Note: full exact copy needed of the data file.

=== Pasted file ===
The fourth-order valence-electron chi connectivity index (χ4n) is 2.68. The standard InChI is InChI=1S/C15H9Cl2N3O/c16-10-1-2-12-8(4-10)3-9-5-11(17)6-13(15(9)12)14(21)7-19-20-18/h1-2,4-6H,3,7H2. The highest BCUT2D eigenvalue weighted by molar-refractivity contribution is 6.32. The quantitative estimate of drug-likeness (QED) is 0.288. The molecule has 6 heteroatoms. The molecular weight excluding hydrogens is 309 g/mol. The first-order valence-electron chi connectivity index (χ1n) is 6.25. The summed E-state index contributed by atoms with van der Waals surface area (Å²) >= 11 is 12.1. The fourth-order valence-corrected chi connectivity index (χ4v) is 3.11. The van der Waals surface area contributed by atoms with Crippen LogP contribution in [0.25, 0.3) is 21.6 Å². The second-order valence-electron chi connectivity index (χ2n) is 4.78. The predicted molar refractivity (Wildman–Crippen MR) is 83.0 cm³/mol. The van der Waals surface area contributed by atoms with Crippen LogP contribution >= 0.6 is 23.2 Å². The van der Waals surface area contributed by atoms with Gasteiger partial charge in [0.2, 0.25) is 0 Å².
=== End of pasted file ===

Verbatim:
The fourth-order valence-electron chi connectivity index (χ4n) is 2.68. The standard InChI is InChI=1S/C15H9Cl2N3O/c16-10-1-2-12-8(4-10)3-9-5-11(17)6-13(15(9)12)14(21)7-19-20-18/h1-2,4-6H,3,7H2. The highest BCUT2D eigenvalue weighted by molar-refractivity contribution is 6.32. The quantitative estimate of drug-likeness (QED) is 0.288. The molecule has 6 heteroatoms. The molecular weight excluding hydrogens is 309 g/mol. The first-order valence-electron chi connectivity index (χ1n) is 6.25. The summed E-state index contributed by atoms with van der Waals surface area (Å²) >= 11 is 12.1. The fourth-order valence-corrected chi connectivity index (χ4v) is 3.11. The van der Waals surface area contributed by atoms with Crippen LogP contribution in [0.25, 0.3) is 21.6 Å². The second-order valence-electron chi connectivity index (χ2n) is 4.78. The predicted molar refractivity (Wildman–Crippen MR) is 83.0 cm³/mol. The van der Waals surface area contributed by atoms with Crippen LogP contribution >= 0.6 is 23.2 Å². The van der Waals surface area contributed by atoms with Gasteiger partial charge in [0.2, 0.25) is 0 Å².